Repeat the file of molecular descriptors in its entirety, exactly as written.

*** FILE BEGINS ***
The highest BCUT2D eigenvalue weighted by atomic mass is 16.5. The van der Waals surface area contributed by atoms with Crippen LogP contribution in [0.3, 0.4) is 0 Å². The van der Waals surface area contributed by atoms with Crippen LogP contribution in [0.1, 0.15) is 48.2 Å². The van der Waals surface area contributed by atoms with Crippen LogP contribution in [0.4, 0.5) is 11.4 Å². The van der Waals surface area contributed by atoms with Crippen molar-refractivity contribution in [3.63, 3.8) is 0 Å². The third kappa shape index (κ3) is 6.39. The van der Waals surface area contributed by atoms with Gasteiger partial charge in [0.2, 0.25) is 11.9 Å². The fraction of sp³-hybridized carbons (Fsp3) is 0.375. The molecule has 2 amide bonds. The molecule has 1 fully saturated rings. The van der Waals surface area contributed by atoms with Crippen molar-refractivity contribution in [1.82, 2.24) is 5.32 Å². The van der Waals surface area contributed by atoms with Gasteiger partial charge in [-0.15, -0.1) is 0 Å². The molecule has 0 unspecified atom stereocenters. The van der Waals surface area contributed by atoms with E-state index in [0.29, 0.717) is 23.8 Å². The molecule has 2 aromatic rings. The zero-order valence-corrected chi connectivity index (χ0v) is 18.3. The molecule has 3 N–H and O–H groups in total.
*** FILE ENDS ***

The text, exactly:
The highest BCUT2D eigenvalue weighted by atomic mass is 16.5. The van der Waals surface area contributed by atoms with Crippen LogP contribution in [0.3, 0.4) is 0 Å². The van der Waals surface area contributed by atoms with Crippen LogP contribution in [0.1, 0.15) is 48.2 Å². The van der Waals surface area contributed by atoms with Crippen LogP contribution in [0.4, 0.5) is 11.4 Å². The van der Waals surface area contributed by atoms with Crippen molar-refractivity contribution in [3.63, 3.8) is 0 Å². The third kappa shape index (κ3) is 6.39. The van der Waals surface area contributed by atoms with Gasteiger partial charge in [0.2, 0.25) is 11.9 Å². The fraction of sp³-hybridized carbons (Fsp3) is 0.375. The molecule has 2 amide bonds. The molecule has 1 fully saturated rings. The van der Waals surface area contributed by atoms with Crippen molar-refractivity contribution in [1.82, 2.24) is 5.32 Å². The van der Waals surface area contributed by atoms with Gasteiger partial charge in [-0.15, -0.1) is 0 Å². The molecule has 0 unspecified atom stereocenters. The van der Waals surface area contributed by atoms with E-state index in [0.29, 0.717) is 23.8 Å². The molecule has 2 aromatic rings. The zero-order valence-corrected chi connectivity index (χ0v) is 18.3. The molecule has 3 N–H and O–H groups in total.